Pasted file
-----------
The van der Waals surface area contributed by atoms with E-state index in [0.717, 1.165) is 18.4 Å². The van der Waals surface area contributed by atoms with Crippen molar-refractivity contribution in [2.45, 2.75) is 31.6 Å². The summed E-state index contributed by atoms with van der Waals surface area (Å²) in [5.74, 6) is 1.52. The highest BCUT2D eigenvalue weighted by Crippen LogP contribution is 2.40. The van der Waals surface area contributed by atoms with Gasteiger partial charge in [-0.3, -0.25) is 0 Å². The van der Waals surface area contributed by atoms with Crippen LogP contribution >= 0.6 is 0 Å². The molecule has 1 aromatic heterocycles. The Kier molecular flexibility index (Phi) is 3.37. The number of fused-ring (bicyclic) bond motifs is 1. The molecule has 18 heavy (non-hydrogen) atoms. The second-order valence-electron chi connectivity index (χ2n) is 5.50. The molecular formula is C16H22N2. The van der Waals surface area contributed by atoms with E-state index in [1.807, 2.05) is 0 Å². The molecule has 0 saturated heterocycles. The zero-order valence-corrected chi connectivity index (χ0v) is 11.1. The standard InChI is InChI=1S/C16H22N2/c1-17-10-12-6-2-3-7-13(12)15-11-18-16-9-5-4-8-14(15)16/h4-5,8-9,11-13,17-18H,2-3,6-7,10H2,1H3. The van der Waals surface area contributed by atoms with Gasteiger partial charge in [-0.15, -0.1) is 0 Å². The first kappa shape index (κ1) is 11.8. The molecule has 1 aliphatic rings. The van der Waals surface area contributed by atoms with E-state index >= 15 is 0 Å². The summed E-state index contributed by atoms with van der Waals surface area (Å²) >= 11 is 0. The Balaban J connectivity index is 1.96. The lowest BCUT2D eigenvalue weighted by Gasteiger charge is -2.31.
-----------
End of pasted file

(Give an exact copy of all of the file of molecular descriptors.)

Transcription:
The van der Waals surface area contributed by atoms with E-state index in [0.717, 1.165) is 18.4 Å². The van der Waals surface area contributed by atoms with Crippen molar-refractivity contribution in [2.45, 2.75) is 31.6 Å². The summed E-state index contributed by atoms with van der Waals surface area (Å²) in [5.74, 6) is 1.52. The highest BCUT2D eigenvalue weighted by Crippen LogP contribution is 2.40. The van der Waals surface area contributed by atoms with Gasteiger partial charge in [-0.3, -0.25) is 0 Å². The van der Waals surface area contributed by atoms with Crippen LogP contribution >= 0.6 is 0 Å². The molecule has 1 aromatic heterocycles. The Kier molecular flexibility index (Phi) is 3.37. The number of fused-ring (bicyclic) bond motifs is 1. The molecule has 18 heavy (non-hydrogen) atoms. The second-order valence-electron chi connectivity index (χ2n) is 5.50. The molecular formula is C16H22N2. The van der Waals surface area contributed by atoms with E-state index in [1.807, 2.05) is 0 Å². The molecule has 0 saturated heterocycles. The zero-order valence-corrected chi connectivity index (χ0v) is 11.1. The standard InChI is InChI=1S/C16H22N2/c1-17-10-12-6-2-3-7-13(12)15-11-18-16-9-5-4-8-14(15)16/h4-5,8-9,11-13,17-18H,2-3,6-7,10H2,1H3. The van der Waals surface area contributed by atoms with Gasteiger partial charge in [-0.15, -0.1) is 0 Å². The first kappa shape index (κ1) is 11.8. The molecule has 1 aliphatic rings. The van der Waals surface area contributed by atoms with E-state index >= 15 is 0 Å². The summed E-state index contributed by atoms with van der Waals surface area (Å²) >= 11 is 0. The Balaban J connectivity index is 1.96. The lowest BCUT2D eigenvalue weighted by Gasteiger charge is -2.31.